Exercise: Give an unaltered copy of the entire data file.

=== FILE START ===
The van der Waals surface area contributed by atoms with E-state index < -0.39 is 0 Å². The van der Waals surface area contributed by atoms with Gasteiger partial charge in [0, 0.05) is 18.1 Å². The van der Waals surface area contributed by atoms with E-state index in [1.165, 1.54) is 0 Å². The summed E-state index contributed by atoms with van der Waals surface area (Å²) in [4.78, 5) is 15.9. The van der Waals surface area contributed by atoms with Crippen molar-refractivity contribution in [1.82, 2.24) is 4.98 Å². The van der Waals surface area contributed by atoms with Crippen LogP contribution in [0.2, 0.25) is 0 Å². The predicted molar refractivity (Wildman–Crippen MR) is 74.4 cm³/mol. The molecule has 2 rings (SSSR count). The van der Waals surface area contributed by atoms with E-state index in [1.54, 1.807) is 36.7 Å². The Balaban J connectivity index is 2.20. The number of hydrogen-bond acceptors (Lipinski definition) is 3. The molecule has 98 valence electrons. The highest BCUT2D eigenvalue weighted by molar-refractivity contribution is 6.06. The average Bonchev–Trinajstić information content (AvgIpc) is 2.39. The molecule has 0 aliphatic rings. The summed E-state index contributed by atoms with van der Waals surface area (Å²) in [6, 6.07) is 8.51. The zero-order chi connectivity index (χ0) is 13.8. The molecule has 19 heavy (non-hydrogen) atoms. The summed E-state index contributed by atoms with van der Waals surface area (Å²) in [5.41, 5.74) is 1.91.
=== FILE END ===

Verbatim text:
The van der Waals surface area contributed by atoms with E-state index < -0.39 is 0 Å². The van der Waals surface area contributed by atoms with Gasteiger partial charge in [0, 0.05) is 18.1 Å². The van der Waals surface area contributed by atoms with E-state index in [1.165, 1.54) is 0 Å². The summed E-state index contributed by atoms with van der Waals surface area (Å²) in [4.78, 5) is 15.9. The van der Waals surface area contributed by atoms with Crippen molar-refractivity contribution in [1.82, 2.24) is 4.98 Å². The van der Waals surface area contributed by atoms with Crippen LogP contribution in [0.2, 0.25) is 0 Å². The predicted molar refractivity (Wildman–Crippen MR) is 74.4 cm³/mol. The molecule has 2 rings (SSSR count). The van der Waals surface area contributed by atoms with E-state index in [1.54, 1.807) is 36.7 Å². The Balaban J connectivity index is 2.20. The number of hydrogen-bond acceptors (Lipinski definition) is 3. The molecule has 98 valence electrons. The highest BCUT2D eigenvalue weighted by molar-refractivity contribution is 6.06. The average Bonchev–Trinajstić information content (AvgIpc) is 2.39. The molecule has 0 aliphatic rings. The summed E-state index contributed by atoms with van der Waals surface area (Å²) in [6, 6.07) is 8.51. The zero-order chi connectivity index (χ0) is 13.8. The molecule has 19 heavy (non-hydrogen) atoms. The summed E-state index contributed by atoms with van der Waals surface area (Å²) in [5.41, 5.74) is 1.91.